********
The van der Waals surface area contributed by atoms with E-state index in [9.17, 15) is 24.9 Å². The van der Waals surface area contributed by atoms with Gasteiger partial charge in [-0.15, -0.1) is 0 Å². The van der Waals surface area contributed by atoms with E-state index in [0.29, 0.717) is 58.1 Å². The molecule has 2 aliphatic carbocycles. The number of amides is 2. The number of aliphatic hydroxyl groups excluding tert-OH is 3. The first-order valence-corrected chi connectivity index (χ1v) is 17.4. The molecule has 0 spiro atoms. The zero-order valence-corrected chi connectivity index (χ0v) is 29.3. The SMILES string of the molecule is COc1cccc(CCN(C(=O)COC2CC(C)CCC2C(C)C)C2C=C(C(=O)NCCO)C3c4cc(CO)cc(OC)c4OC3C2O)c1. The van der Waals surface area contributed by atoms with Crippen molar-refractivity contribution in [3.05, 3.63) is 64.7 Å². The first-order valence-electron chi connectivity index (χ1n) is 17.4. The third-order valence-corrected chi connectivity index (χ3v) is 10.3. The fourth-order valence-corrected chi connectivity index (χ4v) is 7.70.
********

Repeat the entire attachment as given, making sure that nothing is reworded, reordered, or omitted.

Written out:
The van der Waals surface area contributed by atoms with E-state index in [9.17, 15) is 24.9 Å². The van der Waals surface area contributed by atoms with Gasteiger partial charge in [-0.15, -0.1) is 0 Å². The van der Waals surface area contributed by atoms with E-state index in [0.29, 0.717) is 58.1 Å². The molecule has 2 aliphatic carbocycles. The number of amides is 2. The number of aliphatic hydroxyl groups excluding tert-OH is 3. The first-order valence-corrected chi connectivity index (χ1v) is 17.4. The molecule has 0 spiro atoms. The zero-order valence-corrected chi connectivity index (χ0v) is 29.3. The SMILES string of the molecule is COc1cccc(CCN(C(=O)COC2CC(C)CCC2C(C)C)C2C=C(C(=O)NCCO)C3c4cc(CO)cc(OC)c4OC3C2O)c1. The van der Waals surface area contributed by atoms with Crippen molar-refractivity contribution in [3.05, 3.63) is 64.7 Å². The first-order valence-electron chi connectivity index (χ1n) is 17.4. The third-order valence-corrected chi connectivity index (χ3v) is 10.3. The fourth-order valence-corrected chi connectivity index (χ4v) is 7.70.